Clean Up Your Toys & Other Life Lessons

Clean Up snip

For several months now, I’ve been doing Cross Fit. It’s a form of fitness that involves things like Burpees, Double Unders, Snatches, Box Jumps, lots of acronyms, and many other fun-sounding (yet quite challenging things). In Cross Fit, you use your body weight but also use bands, kettle bells, barbells, weights, and more. You warm up, follow a routine (called a WOD: Workout of the Day), and then it’s suddenly over; But it’s not. I was amazed the first time I watched what happened next. Without being told (or asked), everyone hurriedly put away their weights and other items used during the WOD.

This reminded me of how the lessons we teach our children when they are very young can stick with them for life. When children are old enough to play with toys, (hopefully) parents teach their children put their toys away once their usefulness has ended. We teach them to keep toys in designated places, and to clean up their rooms. At the time, this can help Mom and Dad have a little more sanity in a world of chaos, but it also teaches a valuable lesson, which evidently carries through to people many decades older. I wonder if my Cross Fit colleagues hear an internal parent’s voice say Clean up your toys at the end of each WOD.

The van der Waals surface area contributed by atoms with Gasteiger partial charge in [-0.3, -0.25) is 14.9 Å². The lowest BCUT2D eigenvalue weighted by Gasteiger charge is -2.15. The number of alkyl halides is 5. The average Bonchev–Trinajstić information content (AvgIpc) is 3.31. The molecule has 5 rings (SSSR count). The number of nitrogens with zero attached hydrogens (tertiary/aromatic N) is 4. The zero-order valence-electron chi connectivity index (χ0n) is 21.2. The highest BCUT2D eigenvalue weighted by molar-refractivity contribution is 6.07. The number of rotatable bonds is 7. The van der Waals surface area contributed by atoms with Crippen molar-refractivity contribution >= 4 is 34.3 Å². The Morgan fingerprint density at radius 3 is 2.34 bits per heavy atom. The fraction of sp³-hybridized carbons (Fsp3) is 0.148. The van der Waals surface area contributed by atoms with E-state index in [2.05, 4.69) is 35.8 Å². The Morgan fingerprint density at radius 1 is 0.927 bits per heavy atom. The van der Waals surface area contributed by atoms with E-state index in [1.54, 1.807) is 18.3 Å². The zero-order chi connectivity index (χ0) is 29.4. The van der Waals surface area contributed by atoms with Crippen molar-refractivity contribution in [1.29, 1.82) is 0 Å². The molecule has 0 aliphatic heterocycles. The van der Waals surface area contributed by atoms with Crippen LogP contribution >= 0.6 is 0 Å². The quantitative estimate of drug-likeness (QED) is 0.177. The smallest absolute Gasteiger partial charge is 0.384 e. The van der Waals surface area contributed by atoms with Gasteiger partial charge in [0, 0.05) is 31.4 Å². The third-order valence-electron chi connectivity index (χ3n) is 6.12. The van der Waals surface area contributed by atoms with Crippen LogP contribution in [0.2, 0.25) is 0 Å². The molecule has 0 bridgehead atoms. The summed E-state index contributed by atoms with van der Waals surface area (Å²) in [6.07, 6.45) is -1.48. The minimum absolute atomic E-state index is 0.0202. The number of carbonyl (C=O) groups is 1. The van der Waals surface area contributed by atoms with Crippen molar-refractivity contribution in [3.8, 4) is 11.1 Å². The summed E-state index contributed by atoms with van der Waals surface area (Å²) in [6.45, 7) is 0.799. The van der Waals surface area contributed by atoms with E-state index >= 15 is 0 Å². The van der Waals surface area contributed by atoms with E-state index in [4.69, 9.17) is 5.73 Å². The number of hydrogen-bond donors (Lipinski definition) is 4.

While parents have many things that they deliberately teach their children (like cleaning up toys), I have a growing concern for what Christian parents aren’t teaching their children. Daily, society tells us what to think about various things. We learn society’s lessons through what our colleagues say, what we hear on the news, and what is trending in social media. We learn society’s lessons through social norms and how people discuss hot topics. One popular lesson is that we should condone whatever behavior a person feels is right for him/her. It tells us that there are only a few things that are right or wrong (like murder, rape, stealing) but that most other things fall in a gray area. Society tell us to go along with what the crowd is doing and not to speak against social norms.

This may be slightly different from place to place, but to see this principle at work, all someone has to do is to speak (or write) a different opinion from something that society condones. That person will be quickly shut down, accused of being judgmental or closed-minded, or called all sorts of names. I have found that even I am a bit hesitant to share my views on on hot topics (which are biblically based) since I have (and will) immediately receive negative feedback from friends on social media. What happens is that those (like me) with views different than society begin to be quiet, and the voice of society becomes louder.

I am a grown woman, and I am hesitant to speak up. Imagine what it must be like to be a child who is unsure of his/ her values. Society has a stance, which is often loud and outspoken. What if families have not discussed hot topics with their children, or have  neglected to teach Christian values at home? When parents have not deliberately taught Christian values at home, and society tells them what to think, who will they follow?